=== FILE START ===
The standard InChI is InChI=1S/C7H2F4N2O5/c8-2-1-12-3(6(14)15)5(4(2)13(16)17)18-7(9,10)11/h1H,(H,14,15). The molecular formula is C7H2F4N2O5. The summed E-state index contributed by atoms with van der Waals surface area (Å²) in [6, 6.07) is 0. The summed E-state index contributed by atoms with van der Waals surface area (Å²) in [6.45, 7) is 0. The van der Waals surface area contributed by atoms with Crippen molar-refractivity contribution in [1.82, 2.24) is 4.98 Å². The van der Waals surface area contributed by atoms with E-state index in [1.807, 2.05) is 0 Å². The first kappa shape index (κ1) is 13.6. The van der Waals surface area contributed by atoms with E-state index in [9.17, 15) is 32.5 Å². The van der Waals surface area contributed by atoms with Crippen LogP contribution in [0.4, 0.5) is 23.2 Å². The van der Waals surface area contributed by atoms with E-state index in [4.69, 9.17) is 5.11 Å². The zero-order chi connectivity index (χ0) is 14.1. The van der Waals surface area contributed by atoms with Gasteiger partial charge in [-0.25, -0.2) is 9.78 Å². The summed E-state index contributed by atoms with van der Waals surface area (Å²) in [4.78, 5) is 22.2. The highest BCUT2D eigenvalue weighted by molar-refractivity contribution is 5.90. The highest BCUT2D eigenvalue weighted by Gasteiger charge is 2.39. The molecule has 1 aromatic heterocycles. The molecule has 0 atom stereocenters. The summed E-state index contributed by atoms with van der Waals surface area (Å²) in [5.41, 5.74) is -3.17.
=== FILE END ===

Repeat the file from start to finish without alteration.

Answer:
The standard InChI is InChI=1S/C7H2F4N2O5/c8-2-1-12-3(6(14)15)5(4(2)13(16)17)18-7(9,10)11/h1H,(H,14,15). The molecular formula is C7H2F4N2O5. The summed E-state index contributed by atoms with van der Waals surface area (Å²) in [6, 6.07) is 0. The summed E-state index contributed by atoms with van der Waals surface area (Å²) in [6.45, 7) is 0. The van der Waals surface area contributed by atoms with Crippen molar-refractivity contribution in [1.82, 2.24) is 4.98 Å². The van der Waals surface area contributed by atoms with E-state index in [1.807, 2.05) is 0 Å². The first kappa shape index (κ1) is 13.6. The van der Waals surface area contributed by atoms with E-state index in [9.17, 15) is 32.5 Å². The van der Waals surface area contributed by atoms with Crippen LogP contribution in [0.4, 0.5) is 23.2 Å². The van der Waals surface area contributed by atoms with E-state index in [4.69, 9.17) is 5.11 Å². The zero-order chi connectivity index (χ0) is 14.1. The van der Waals surface area contributed by atoms with Gasteiger partial charge in [-0.25, -0.2) is 9.78 Å². The summed E-state index contributed by atoms with van der Waals surface area (Å²) in [4.78, 5) is 22.2. The highest BCUT2D eigenvalue weighted by molar-refractivity contribution is 5.90. The highest BCUT2D eigenvalue weighted by Gasteiger charge is 2.39. The molecule has 1 aromatic heterocycles. The molecule has 0 atom stereocenters. The summed E-state index contributed by atoms with van der Waals surface area (Å²) in [5.41, 5.74) is -3.17.